Saint George's Cathedral (Sankt-Georgs-Dom) constructed on the old monastery church's web site, and in addition called Georgsdom, was consecrated in 1235. On 14 Could 1289, a devastating fire wiped out great components of the internal city, though these had been subsequently rebuilt. One of many houses built at that time was the Römer 2-four-6, which is at the moment one of Germany's oldest half-timbered houses. In 1337, Limburg's Jews had been expelled from the town. Only in 1341 were they once again able to settle within the town, by royal decree. In 1344 a half share of the town was pledged to the Voters of Trier, and in 1420, the city handed wholly into the ownership of Trier. This occasion, along with one other town fire in 1342, the Black Demise in 1349, 1356 and 1365, however above all the rise of the Territorial Princes, led to a gradual decline. In 1315 and 1346, the old stone Lahn Bridge was built (presumably in two sections).

Limburg – extract from the Topographia Hassiae by Matthäus Merian 1655

Saint George's Cathedral in Limburg at this time

Old Town
Against the background of the German Peasants' War, unrest additionally arose among the townsfolk in 1525. After the Elector of Trier had demanded that the townsmen turn a Lutheran preacher out of the town, a board made up of townsmen who had been ineligible for council functions handed the council a 30-point complete checklist of demands on 24 May. It dealt mainly with monetary participation and equality in taxation, commerce and building points with the merchant class. Within the days that followed, these calls for have been reduced in negotiations between the council and the board to sixteen points, which have been likely additionally taken up with the Elector afterwards. On 5 August, nevertheless, Archbishop Richard ordered the council to overturn all concessions to the townsmen. Furthermore, a ban on assembly was decreed, and the ineligible townsmen were stripped of their proper to ship representatives to council.

In 1806, Limburg came into the possession of the newly based Duchy of Nassau. In 1818 the town wall was torn down. In 1827 the town was raised to a Catholic episcopal seat. In 1866 the Duchy and with it Limburg passed to Prussia within the wake of the Austro-Prussian War. As of 1862, Limburg became a railway hub and from 1886 a district seat. In 1892, the Pallottines settled on the town, however solely the lads; the ladies got here in 1895.

Throughout World War I there was a serious prisoner of war camp at Limburg an der Lahn. Many Irish members of the British Army had been interned there till the end of the war and at one stage they were visited by the Irish republican leader Roger Casement in an attempt to win recruits for the forthcoming Irish rebellion.

From 1919 to 1923, Limburg was the "capital" of a brief-lived state called Free State Bottleneck (or Freistaat Flaschenhals in German) because it was the closest unoccupied town to the Weimar Republic.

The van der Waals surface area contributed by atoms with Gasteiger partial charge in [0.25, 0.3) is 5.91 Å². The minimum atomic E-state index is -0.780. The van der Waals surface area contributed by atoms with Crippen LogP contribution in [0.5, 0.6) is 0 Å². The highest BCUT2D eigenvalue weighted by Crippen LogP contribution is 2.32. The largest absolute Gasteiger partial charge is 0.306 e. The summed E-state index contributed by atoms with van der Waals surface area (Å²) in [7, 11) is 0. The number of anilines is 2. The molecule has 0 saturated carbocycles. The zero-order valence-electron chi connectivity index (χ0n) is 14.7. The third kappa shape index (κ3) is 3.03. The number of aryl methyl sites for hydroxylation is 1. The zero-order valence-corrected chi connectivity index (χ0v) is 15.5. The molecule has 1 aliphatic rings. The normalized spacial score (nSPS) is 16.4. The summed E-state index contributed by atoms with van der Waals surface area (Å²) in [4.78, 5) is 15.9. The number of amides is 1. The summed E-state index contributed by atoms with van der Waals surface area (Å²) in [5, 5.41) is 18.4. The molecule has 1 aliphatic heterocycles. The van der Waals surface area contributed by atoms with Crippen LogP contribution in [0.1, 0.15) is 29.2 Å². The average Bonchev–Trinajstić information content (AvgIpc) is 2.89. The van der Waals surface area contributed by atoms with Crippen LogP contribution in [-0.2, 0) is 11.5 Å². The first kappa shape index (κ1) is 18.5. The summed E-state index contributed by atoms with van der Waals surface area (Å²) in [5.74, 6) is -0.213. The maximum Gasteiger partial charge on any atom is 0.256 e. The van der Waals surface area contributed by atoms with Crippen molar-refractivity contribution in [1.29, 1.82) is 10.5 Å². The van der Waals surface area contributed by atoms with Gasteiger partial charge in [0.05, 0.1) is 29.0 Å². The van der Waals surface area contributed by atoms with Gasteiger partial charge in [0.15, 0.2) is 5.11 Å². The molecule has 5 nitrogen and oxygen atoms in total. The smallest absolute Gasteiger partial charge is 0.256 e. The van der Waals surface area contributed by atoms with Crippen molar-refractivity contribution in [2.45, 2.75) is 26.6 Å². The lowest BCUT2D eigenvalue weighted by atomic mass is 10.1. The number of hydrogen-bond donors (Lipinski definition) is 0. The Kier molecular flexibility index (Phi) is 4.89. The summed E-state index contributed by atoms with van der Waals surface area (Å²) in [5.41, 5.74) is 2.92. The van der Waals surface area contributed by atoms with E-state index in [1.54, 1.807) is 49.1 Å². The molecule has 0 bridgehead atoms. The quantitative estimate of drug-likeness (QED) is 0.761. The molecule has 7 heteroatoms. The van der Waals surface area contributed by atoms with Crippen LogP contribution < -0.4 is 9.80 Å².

Limburg is a conventional transport hub. Already within the Middle Ages, the Through Publica crossed the navigable Lahn here. In the present day the A 3 (Emmerich–Oberhausen–Cologne–Frankfurt–Nuremberg–Passau) and Bundesstraße 8, which both observe the By way of Publica's alignment as closely as potential, run by means of the town. Bundesstraße 49 links Limburg to Koblenz towards the west and Wetzlar and Gießen towards the east. The section between Limburg and Wetzlar is currently being widened to four lanes. This section so far as Obertiefenbach is also called Die lange Meil ("The Long Mile"). Bundesstraße fifty four links Limburg on the one hand with Siegen to the north and on the opposite by way of Diez with Wiesbaden, which may likewise be reached over Bundesstraße 417 (Hühnerstraße).

As early as 1248, a wooden bridge spanned the Lahn, but was replaced after the flooding in 1306 by a stone bridge, the Alte Lahnbrücke. Different road bridges are the Lahntalbrücke Limburg (1964) on the A 3, the Lahnbrücke near Staffel and the Neue Lahnbrücke from 1968, over which run the Bundesstraßen earlier than they cross under the inside town by way of the Schiedetunnel, a bypass tunnel.

As soon as the Lahntalbahn had been constructed, Limburg was joined to the railway community in 1862. Limburg railway station developed into a transport hub. Eschhofen station can be in Limburg. Different railway lines are the Unterwesterwaldbahn, the Oberwesterwaldbahn and the Fundamental-Lahn Railway. At Niedernhausen station on the Major-Lahn Railway, switch to the Ländchesbahn to Wiesbaden is possible. Aside from the upper section of the Lahntalbahn and categorical strains to Koblenz and Frankfurt, which are nonetheless served by Deutsche Bahn, all railway lines are run by Vectus Verkehrsgesellschaft mbH, based mostly in Limburg.

Once the InterCityExpress Cologne-Frankfurt excessive-velocity rail line had been built, Limburg acquired an ICE station. It's the only railway station in Germany at which exclusively ICE trains stop. The high-pace rail line crosses the Lahn over the Lahntalbrücke and then dives into the Limburger Tunnel.

The closest airport is Frankfurt Airport, 63 km away on the A 3. Travel time there on the ICE is roughly 20 minutes. Cologne Bonn Airport is a hundred and ten km away and will be reached on the ICE in forty four minutes.

The Lahn between Lahnstein and Wetzlar is a Bundeswasserstraße ("Federal waterway"). Since the Lahntalbahn's enlargement, however, the waterway's importance has been declining. It is used mainly by tourists with small motorboats, canoes and rowboats. Limburg is the touchdown site of the tourboat Wappen von Limburg.